Treatment-Free Survival Can Be a Meaningful Endpoint in Clinical Trials
Researchers and clinicians should consider treatment-free survival when analyzing the results of clinical trials, according to one expert.
Treatment-free survival (TFS) could be a meaningful endpoint for researchers and clinicians alike to consider when analyzing clinical trial data, according to Meredith M. Regan, ScD.
Regan, a researcher at the Dana-Farber Cancer Institute in Boston recently used TFS in her analysis of multiple CheckMate trials, which investigate the efficacy of the immunotherapy agents nivolumab (Opdivo) and ipilimumab (Yervoy) alone, in combination, and compared with standard of care. She sat down with OncLive®, a sister publication of Oncology Nursing News® to discuss TFS.
OncLive®: Can you explain the background on the idea behind using TFS as an endpoint in clinical research?
Regan: Back in the earlier days of immuno-oncology, back to high-dose IL-2 in kidney cancer and melanoma, the treatment period was very brief, and then there was a small proportion of patients who benefited with long, durable complete responses. Then with the newer immuno-oncology agents, immune checkpoint inhibitors, in particular, used in combination, the same thing has been observed.
So this unique pattern is coming back with immuno-oncology and brings up the idea that if patients are able to be treated and therapy stopped, then the treatment-free duration that they have would be a really appropriate endpoint to characterize this unique pattern of response that happens with immuno-oncology agents and not so much with other systemic therapies. That was what got us started down this path of looking at treatment-free survival.
Does TFS provide a more complete picture of patient experience?
The concept is straightforward: it's the period from when the first-line therapy is discontinued until the second-line therapy is started. But what happens is often just the patients who discontinued therapy get summarized, but if the clinician and patient are sitting together at the beginning of therapy and thinking about the path that they want to go on, you want to know about the entire population who stared down this pathway. For example, if you're being treated with nivolumab plus ipilimumab, because if a patient is staying on therapy with continued disease control, that's also a good thing. In a lot of the analyses, that's not there. We want to take a more integrated approach to treatment-free survival and characterizing it in a way that included all of the aspects. Treatment-free survival is one aspect of patients now living longer for advanced kidney cancer, which is great.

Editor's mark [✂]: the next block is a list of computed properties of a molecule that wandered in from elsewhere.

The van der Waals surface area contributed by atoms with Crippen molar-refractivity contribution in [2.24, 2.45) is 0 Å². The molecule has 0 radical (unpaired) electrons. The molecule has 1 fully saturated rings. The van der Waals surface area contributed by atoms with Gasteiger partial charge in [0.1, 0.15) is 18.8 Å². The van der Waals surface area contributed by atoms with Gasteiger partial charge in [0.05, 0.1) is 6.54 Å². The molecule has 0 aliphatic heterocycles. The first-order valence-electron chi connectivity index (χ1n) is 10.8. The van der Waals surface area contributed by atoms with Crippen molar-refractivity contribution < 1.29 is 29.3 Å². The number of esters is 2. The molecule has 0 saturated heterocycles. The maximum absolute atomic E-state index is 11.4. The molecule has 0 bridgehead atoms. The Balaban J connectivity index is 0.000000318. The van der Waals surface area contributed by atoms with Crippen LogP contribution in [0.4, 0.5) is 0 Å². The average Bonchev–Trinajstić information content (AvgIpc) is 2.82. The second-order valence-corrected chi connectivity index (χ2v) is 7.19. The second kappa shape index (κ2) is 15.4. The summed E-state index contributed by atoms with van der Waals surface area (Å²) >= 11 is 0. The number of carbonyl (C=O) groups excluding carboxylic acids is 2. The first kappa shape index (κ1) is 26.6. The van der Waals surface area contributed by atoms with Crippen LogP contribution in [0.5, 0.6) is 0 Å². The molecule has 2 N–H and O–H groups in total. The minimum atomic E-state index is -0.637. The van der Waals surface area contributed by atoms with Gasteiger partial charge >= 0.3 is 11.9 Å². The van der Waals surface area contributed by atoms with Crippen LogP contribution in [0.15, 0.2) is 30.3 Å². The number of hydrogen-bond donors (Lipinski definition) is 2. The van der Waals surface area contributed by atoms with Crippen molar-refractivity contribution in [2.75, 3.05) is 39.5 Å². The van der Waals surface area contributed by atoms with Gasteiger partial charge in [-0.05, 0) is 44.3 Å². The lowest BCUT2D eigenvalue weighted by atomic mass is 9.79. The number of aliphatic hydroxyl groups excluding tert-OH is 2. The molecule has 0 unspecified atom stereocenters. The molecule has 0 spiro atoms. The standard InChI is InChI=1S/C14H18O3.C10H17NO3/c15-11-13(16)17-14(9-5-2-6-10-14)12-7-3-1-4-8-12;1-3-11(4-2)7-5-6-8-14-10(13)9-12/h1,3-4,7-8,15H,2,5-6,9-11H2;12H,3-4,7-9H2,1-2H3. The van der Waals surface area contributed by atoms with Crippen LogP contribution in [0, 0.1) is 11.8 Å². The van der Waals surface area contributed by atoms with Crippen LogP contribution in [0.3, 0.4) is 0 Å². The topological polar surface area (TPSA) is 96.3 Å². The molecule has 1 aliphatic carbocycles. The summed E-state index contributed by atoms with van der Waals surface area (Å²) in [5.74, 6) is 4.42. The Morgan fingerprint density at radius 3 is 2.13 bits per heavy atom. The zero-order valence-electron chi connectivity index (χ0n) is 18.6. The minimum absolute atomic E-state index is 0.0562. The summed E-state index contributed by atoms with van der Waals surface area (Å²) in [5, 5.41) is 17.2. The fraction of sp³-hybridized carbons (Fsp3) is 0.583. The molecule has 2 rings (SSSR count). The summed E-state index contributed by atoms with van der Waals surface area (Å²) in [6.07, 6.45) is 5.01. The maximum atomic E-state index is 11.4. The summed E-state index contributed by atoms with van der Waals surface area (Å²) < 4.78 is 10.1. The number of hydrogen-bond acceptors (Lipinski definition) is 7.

How can this information be leveraged to clinical trials of the future?
It's just the principle that now that survival is longer, we can really focus on how that survival time is spent. Treatment-free is one time. We try to integrate it and think about it as the time on, so the first-line therapy or protocol therapy if it's a clinical trial, the time they are able to be treatment-free, and then the time on subsequent therapies. But also, with the good that has come with immune checkpoint inhibitors, there is also some bad. That's also an important part for clinicians and patients to be thinking about: toxicities that happen during treatment, which happens with all systemic therapies. Also, some of those toxicities can persist even after treatment is discontinued. We wanted to be able to bring that into the analyses as well, so you can understand treatment-free survival: how much of it was spent with ongoing side effects and adverse events that had started from therapy and how much was without those events. That's how we tie the whole picture together, and we'll be able to weigh the pros and cons of the different approaches.